How do you know who to contact? Read your local publications and figure out which reporters or columnists generally cover your area of interest. Those are the people you will contact when the timing is right. You should keep a list of your media contacts and send them any articles you write on your area of expertise. Continue to call or email them when your topic is timely, relevant or in the news. If you’re persistent, odds are you’ll ultimately stumble on a slow news day when one of your media contacts needs a timely idea for an article. If you do a good job as a source for that first article, more media opportunities will follow.


13. Write a Column for a Publication

One way to get your name in front of the public is to write a regular column for a local newspaper, magazine or web site. You might not land a spot in a major metropolitan newspaper, but publishers of smaller, lower-budget publications are constantly looking for good copy from experts.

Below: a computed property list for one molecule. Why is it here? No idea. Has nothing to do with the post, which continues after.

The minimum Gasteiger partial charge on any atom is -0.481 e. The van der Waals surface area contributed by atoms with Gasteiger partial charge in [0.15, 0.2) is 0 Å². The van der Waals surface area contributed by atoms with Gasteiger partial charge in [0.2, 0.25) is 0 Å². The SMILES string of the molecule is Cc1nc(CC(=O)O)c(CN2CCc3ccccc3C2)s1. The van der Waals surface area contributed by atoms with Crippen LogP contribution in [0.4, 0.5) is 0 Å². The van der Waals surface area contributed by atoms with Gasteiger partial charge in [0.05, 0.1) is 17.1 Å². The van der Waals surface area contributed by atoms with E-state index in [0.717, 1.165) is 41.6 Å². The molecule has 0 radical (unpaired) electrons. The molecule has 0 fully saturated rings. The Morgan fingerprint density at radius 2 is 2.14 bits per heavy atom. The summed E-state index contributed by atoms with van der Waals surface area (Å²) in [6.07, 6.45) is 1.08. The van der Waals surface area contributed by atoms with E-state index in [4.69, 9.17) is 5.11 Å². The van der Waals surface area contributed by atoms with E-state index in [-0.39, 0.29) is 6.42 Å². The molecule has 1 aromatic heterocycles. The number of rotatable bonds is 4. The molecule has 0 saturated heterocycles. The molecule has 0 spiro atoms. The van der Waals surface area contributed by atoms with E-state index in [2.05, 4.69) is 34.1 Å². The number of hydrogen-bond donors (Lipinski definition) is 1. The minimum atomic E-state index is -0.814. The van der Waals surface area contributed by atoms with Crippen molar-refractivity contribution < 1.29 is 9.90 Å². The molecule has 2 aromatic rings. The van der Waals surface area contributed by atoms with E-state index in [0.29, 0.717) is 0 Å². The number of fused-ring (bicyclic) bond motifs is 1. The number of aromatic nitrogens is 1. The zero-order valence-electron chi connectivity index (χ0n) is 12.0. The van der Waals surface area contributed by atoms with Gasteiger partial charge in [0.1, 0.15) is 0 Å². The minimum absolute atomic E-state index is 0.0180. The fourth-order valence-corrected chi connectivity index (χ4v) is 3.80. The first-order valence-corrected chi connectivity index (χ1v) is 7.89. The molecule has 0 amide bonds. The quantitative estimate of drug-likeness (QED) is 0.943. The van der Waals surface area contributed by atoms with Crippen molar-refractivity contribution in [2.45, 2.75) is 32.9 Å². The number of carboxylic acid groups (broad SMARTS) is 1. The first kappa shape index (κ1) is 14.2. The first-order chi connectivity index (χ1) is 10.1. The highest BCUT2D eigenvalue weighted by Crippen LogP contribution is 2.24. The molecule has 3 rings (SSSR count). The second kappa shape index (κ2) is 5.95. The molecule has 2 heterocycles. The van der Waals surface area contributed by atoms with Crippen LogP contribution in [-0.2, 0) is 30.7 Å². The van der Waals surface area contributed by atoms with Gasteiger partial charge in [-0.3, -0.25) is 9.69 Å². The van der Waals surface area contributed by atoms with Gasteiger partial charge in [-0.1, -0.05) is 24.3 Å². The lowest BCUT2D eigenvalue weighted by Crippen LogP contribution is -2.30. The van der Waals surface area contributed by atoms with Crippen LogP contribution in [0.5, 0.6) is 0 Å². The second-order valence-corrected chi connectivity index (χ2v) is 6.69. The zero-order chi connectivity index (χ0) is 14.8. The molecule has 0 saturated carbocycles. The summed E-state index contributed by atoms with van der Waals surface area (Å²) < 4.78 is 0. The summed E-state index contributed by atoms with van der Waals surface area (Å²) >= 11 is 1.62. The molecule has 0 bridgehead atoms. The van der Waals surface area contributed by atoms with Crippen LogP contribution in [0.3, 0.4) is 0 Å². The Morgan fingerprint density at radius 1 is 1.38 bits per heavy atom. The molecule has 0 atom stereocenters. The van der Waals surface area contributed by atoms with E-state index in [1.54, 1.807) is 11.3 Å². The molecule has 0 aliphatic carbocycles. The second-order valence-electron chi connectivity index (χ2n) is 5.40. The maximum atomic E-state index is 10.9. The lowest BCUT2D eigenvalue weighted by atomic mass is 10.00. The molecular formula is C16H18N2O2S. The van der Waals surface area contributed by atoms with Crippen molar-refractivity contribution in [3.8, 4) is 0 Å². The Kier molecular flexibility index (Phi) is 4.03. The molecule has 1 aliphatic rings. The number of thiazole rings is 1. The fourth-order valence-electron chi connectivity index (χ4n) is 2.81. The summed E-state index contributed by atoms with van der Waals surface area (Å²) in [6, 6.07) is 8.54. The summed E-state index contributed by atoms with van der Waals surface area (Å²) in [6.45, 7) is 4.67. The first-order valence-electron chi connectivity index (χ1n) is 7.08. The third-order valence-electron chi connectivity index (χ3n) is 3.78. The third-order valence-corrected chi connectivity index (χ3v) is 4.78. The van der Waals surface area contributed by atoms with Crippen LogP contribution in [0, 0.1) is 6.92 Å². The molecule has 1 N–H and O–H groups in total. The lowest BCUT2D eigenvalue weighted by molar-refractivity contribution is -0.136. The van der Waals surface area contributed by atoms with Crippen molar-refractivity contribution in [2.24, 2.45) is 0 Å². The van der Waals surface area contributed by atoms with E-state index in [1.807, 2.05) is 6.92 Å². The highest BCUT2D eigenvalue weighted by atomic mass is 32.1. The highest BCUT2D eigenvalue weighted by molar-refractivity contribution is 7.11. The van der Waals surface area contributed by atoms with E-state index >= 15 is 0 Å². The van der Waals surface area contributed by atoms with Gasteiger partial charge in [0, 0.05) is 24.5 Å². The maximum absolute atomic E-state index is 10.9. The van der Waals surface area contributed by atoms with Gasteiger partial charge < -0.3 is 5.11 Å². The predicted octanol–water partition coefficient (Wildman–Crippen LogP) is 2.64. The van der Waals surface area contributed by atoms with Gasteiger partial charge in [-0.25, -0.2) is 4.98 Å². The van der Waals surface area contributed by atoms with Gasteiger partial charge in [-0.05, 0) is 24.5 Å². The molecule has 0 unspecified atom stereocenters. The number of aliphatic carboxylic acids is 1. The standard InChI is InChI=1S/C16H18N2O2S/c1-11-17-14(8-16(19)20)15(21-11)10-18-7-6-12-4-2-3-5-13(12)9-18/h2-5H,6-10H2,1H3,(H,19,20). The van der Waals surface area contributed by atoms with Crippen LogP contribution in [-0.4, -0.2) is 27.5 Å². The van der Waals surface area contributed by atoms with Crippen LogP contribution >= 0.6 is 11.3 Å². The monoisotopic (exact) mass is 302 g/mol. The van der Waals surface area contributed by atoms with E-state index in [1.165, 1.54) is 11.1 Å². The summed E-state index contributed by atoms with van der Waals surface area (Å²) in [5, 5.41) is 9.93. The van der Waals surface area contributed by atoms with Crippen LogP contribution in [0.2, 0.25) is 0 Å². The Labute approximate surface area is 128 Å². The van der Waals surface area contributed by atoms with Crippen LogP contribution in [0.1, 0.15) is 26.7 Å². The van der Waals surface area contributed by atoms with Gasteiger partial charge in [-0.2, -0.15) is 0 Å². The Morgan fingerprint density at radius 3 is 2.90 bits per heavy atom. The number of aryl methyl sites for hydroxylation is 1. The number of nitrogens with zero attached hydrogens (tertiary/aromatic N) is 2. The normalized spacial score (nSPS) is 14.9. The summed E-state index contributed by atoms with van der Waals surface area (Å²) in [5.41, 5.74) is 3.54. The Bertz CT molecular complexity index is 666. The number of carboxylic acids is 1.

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You’ll soon find, however, that a column is a lot of work and a never-ending commitment. You would be smart to find a good assistant or professional writer to do some of the work for you to keep you on schedule.

As a prospecting tool, having a column helps you in many ways—it raises your profile, enhances your credibility, increases your exposure, calls attention to issues that you are in business to address, and gives you a chance to demonstrate your expertise in those areas.

For your existing base of clients and prospects, a column gives you another touch and elevates your credibility. It also adds one more helpful attachment for your e-newsletter.


 14. Write a Book- and then Promote it

First, let me try to talk you out of this one. While there’s no question publishing a book can have many benefits, do you really have time to write one? Writing a quality book is a major undertaking. Even with the help of a ghostwriter, you can plan on spending most of your spare time for the next six to 18 months getting your book written and published—and that’s just the beginning.

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But if a book burns within you, writing and publishing it can certainly give you a competitive advantage in your field. Being an author elevates your status as a professional in your field, as a speaker, as a writer, and as a media source. In other words, it’s a great way to get yourself and your business in front of a lot of people.

A book can also serve as the perfect gift—personally autographed—to give to every client and prospect.